David Bowie, 1947-2016

Got your mother in a whirl…

7.10 this morning. I drag myself out of bed. I check my iPhone for messages. A Guardian news alert. “David Bowie has died, aged 69”. I’m kind of stunned. This can’t be. He’s just released a new album – I haven’t even bought it yet. “Blackstar”. It all makes sense now…

The author David Mitchell once wrote, “If the right words existed, we wouldn’t need music”. But we do need music, because the right words are never there.

Only the music can really tell you the story of David Bowie. And maybe the images*……

IMG_0572_2

What an amazing run! What an incredible journey, from 1971 to 1983.

But I’ll try a few words too. In fact, I wrote a lot of them in my music story, “I Was There”. Bowie was integral to three of the early chapters: the first on my journey through pop into rock, the one on Punk, and then the New Romantics. Bowie wasn’t part of the punk or New Romantic movements, but they couldn’t have existed without him. Glam would have been nothing without Ziggy Stardust, though he existed on a different plane to all the others. And his influence on pop and rock, especially the innovators, remains as profound today as it ever was.

As I wrote a piece about Radiohead – the best band in the world today, in my estimation – I listened to the great albums again and again. And I heard Bowie everywhere – just listen to “Karma Police”, and you’ll know what I mean. Give me band that has broken boundaries, challenged the norms, innovated, and you’ll find the spirit of Bowie lurking.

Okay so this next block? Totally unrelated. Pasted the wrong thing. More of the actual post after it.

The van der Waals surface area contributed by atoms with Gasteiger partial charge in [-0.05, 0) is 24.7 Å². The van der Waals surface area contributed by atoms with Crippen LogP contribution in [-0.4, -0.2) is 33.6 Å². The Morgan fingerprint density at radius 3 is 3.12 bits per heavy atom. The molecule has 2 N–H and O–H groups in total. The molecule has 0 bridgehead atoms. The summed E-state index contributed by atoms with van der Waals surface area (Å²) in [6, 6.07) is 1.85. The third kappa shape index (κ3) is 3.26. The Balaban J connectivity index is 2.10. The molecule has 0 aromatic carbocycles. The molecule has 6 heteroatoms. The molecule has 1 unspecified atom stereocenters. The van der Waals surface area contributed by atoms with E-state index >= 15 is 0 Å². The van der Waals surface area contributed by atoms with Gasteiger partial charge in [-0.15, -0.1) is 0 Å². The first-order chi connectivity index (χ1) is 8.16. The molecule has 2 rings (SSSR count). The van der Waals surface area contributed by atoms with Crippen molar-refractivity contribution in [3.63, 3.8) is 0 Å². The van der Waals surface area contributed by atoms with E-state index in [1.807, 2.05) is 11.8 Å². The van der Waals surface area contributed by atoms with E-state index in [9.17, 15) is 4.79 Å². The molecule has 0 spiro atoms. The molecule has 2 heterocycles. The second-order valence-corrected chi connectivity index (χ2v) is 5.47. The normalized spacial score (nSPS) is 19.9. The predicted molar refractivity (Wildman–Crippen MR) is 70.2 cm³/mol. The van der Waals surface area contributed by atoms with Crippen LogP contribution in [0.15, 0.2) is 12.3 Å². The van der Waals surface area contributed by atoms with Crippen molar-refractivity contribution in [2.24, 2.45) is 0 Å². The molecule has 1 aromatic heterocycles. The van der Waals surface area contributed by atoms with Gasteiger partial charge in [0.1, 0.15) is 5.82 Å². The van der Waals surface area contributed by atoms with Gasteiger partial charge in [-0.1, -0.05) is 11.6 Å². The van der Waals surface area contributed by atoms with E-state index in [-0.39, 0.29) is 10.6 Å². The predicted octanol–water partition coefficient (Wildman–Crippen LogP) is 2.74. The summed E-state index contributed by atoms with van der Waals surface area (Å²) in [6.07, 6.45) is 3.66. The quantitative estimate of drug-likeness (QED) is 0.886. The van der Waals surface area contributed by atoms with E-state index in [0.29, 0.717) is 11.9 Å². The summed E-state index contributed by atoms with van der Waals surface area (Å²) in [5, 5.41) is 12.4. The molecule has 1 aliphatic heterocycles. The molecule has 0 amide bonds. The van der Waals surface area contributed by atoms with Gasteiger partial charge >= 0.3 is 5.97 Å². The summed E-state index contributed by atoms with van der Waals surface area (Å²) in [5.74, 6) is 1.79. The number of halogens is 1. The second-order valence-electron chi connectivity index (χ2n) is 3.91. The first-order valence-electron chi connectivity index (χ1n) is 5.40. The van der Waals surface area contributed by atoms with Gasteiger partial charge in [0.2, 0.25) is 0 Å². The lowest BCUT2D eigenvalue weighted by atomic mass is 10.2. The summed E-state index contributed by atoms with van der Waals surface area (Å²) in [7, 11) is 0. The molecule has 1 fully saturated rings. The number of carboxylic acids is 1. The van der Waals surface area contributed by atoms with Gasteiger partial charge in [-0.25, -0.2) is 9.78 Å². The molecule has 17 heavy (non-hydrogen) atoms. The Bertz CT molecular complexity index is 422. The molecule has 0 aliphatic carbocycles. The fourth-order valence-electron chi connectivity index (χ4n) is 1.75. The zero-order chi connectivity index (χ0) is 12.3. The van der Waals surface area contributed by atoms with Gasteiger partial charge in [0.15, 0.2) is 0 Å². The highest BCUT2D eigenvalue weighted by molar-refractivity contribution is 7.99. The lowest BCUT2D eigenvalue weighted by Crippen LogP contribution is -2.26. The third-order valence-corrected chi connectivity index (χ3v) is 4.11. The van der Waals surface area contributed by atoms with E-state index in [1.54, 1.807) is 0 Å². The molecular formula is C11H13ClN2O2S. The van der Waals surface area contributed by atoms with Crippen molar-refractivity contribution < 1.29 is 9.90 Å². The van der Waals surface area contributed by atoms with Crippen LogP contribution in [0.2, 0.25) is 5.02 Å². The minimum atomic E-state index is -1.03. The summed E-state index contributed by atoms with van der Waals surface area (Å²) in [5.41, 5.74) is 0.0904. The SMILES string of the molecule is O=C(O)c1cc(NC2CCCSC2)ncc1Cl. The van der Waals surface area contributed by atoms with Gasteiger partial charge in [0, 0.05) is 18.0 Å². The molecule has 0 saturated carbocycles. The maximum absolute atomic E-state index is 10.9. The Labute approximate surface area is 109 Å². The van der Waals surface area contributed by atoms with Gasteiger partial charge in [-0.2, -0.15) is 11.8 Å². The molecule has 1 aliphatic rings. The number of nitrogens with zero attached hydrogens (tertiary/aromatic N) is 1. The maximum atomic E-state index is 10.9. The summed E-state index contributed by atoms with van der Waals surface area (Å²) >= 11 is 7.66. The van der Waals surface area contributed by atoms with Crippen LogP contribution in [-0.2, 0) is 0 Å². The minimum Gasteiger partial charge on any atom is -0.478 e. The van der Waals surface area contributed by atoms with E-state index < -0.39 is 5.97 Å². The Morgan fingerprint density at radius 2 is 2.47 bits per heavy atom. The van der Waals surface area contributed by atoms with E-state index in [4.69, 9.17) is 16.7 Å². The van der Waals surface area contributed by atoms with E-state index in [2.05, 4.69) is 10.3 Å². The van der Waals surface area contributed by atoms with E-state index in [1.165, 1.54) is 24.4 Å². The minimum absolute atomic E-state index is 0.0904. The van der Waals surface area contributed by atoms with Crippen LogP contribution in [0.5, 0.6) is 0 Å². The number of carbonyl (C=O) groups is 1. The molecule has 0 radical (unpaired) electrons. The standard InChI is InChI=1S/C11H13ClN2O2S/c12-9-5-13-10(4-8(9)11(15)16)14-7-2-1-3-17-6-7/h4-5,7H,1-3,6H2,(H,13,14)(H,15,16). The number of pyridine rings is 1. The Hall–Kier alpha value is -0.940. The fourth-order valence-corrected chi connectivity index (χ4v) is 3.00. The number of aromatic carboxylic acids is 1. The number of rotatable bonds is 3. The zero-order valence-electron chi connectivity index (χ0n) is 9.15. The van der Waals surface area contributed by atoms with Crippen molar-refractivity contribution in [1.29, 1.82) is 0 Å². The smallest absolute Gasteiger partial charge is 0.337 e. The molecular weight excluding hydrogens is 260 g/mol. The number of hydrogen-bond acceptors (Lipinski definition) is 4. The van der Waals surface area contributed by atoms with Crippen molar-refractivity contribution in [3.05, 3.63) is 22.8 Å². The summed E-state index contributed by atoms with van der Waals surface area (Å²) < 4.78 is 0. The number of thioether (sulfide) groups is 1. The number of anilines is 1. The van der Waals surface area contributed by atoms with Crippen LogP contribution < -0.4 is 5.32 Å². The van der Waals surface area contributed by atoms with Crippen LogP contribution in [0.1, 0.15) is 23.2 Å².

Five memories from so many…

1 – It’s 1973. I’m 14 and I have a token to spend in Woolworths. A Christmas present I think. Time to buy my first proper LP – I only had compilations before that. The choice: “Slayed” by Slade or “Aladdin Sane” by Bowie. “Mama Weer All Crazee Now” vs “Jean Genie”. I wavered, I wobbled… and chose Slade. Wrong choice! But I loved Slade as much as Bowie then, and of course I bought “Aladdin Sane” later on. Today I don’t listen to Slade often, though they will always have a place in my heart. But “Aladdin Sane” is still a staple. From the hard rocking of “Jean Genie” and “Cracked Actor” through to the eerie jazziness of “Lady Grinning Soul” and the title track, it is a total joy. Close to being my favourite.